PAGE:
Birmingham: the big kids’ library
Modern public libraries are places to hang out and be distracted, not to explore the world of words.
‘A library may be regarded as the solemn chamber in which a man may take counsel with all that have been good and great and wise and glorious amongst the men that have gone before him.’ George Dawson opening the Library of Birmingham in 1866.
‘Aristotle’s words are still breathing, Rumi’s poetry will always inspire and Shakespeare’s soul will never die.’ Malala Yousafzai opening the Library of Birmingham in 2013.
‘Relax and read or chat with friends in the Chill Out Lounge.’ Library of Birmingham leaflet for young people.
The new Library of Birmingham, the largest civic library in Europe, was opened earlier this month by Malala Yousafzai, the Pakistani teenager and girls’ education activist shot as she returned home from school, with much focus on the importance of books. In its celebration of the masters of the written word and respect for its importance, her speech echoed the one which opened the first Library of Birmingham. Unfortunately, these sentiments have been betrayed by both the commissioners and designers of the new library, who have diffuse and ultimately patronising ideas about the library’s purpose.
The catchphrase of the new library is ‘rewriting the book’. According to the library’s website, the book needs rewriting due to our ‘rapidly changing world’, suggesting a modern world beyond our control rather than our own creation. Implying we need to discard old-fashioned ideas about books and reading, it sets off on the wrong foot from the start, nervously needing to make books appear less serious, more relevant, more modern and as good as computers.
The library has more of its books on display now than it did in its previous building. It has bought new stock, and although there were a quite significant number of empty shelves when I visited it, according to library staff this is a positive sign of an intention to increase the stock even further. Despite this, the books don’t really seem to be the main purpose of the library. Publicity leaflets suggest that the books are just one ‘strand’ of what the library is about. The library is being used as a space for a number of book-related art and performance events over the coming months. A leaflet on ‘Health and Wellbeing’ states that the library has a garden to grow fruit, vegetables, and herbs. Others advertise the availability of a recording studio, music rehearsal rooms and help with job search.
Reading the publicity material, it seems the average library visitor – as rather insultingly imagined by the commissioners and designers of the library – is a big kid: easily distracted, effusive, wanting to ‘experience’ a library and someone else’s whimsical ideas about ‘the importance’ of books without having to do anything so serious as reading them.
The design of the building similarly reflects this. It seems intended to encourage people to rush through the inside and make for the outside. If you take a book off the shelf and head for one of the reading tables that doesn’t have a computer monitor on it, or to the one ‘quiet study area’ indicated on the floor plan, you will be close to the large windows and big views. There is further emphasis on looking out over Birmingham via the different viewpoints. This big kid is seen as incapable of sitting still, reading and thinking, transcending the everyday in a place where adults or would-be adults can be serious, studious, quiet and reserved.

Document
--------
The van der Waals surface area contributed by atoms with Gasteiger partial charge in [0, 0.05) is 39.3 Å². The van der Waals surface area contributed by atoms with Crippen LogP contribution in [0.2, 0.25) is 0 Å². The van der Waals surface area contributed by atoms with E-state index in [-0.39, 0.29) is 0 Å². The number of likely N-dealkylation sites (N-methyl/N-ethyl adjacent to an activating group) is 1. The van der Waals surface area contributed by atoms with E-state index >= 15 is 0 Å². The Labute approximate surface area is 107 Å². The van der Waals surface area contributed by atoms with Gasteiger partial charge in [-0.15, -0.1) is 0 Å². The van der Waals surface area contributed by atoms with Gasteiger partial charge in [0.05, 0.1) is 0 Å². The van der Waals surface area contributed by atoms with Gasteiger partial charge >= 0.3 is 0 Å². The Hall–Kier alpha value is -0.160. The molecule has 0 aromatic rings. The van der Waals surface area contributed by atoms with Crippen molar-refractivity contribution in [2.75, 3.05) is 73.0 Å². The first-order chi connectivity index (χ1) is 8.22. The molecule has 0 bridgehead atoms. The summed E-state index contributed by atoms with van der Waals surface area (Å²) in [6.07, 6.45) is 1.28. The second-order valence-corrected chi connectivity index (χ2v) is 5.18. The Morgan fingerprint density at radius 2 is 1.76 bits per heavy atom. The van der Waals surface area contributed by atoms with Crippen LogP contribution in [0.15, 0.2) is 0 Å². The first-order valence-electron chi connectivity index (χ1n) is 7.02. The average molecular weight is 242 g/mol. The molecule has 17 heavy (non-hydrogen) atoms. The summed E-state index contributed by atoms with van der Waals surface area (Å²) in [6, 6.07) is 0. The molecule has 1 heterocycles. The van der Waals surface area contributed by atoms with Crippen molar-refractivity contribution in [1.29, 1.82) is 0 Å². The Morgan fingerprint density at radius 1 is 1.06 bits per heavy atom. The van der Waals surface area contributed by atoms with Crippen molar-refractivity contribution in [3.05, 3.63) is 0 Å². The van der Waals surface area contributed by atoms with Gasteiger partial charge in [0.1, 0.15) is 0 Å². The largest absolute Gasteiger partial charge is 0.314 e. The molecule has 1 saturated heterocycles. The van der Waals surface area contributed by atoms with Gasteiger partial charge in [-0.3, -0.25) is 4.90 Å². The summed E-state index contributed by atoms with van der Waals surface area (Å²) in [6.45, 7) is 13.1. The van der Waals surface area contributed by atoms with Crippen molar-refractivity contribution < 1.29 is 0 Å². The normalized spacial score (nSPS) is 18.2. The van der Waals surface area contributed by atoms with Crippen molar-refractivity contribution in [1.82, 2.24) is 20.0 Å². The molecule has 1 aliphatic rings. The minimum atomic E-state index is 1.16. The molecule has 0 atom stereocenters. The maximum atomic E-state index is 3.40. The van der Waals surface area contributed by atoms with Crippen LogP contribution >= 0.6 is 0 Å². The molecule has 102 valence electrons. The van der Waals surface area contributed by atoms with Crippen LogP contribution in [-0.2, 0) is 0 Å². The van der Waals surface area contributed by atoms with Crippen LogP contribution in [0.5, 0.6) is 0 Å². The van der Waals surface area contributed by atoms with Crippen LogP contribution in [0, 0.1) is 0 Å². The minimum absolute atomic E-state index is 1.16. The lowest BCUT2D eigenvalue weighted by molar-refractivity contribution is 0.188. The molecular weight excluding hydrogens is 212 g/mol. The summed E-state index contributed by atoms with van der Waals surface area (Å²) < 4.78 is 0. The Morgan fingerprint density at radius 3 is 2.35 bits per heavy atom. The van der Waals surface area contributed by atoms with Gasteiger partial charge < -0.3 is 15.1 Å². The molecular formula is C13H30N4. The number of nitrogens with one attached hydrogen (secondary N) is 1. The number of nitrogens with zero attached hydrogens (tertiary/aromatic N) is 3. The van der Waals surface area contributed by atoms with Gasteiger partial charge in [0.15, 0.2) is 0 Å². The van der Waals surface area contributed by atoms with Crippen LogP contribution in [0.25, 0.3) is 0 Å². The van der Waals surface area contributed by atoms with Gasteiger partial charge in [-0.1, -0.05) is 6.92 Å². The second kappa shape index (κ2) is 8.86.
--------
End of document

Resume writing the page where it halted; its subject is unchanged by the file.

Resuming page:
On the third floor of the new library there is a large circular space surrounded by impressive shelves of old volumes. However, where there might have been labelling to indicate what section of the library this is, there are simply shelf-wide panels of a brown-and-white textile design. Labelling is better in other areas, but it is difficult to understand why it should be done away with at any point, as if it is of no consequence. This is the Book Rotunda and according to the visitors’ guide it ‘symbolises the importance of books for learning, information, and culture’. This area has been described as echoing the traditional round reading room, echo being an apt choice of word for the flimsy attitude taken to the desire to do some serious reading in peace.
In the past, libraries were places for silent reading. In the new Library, the discipline of silent study is disregarded. Sound is openly welcomed as part of the diversity of the Library’s functions, with its amphitheatre, music practice rooms and recording studio. As the invitation to chat in the leaflet aimed at young people quoted above indicates, it is seen as a sign of inclusiveness to avoid something so overbearing and ‘elitist’ as silence.
Promotion of the online catalogue, performance and arts distractions, viewpoints and gardens, all speaks of a general insecurity about the purpose of libraries and books. The Library of Birmingham is certainly not the only library, new or old, to be showing this insecurity, or treating its visitors as big kids. But the idea of a library – a place full of the best books ever written, providing the luxury of quiet, uninterrupted reading and filled with people motivated by themselves to read and study – is the only one on which the future of libraries can successfully be based.
Rosamund Cuckston helps organise and run the Birmingham Salon.
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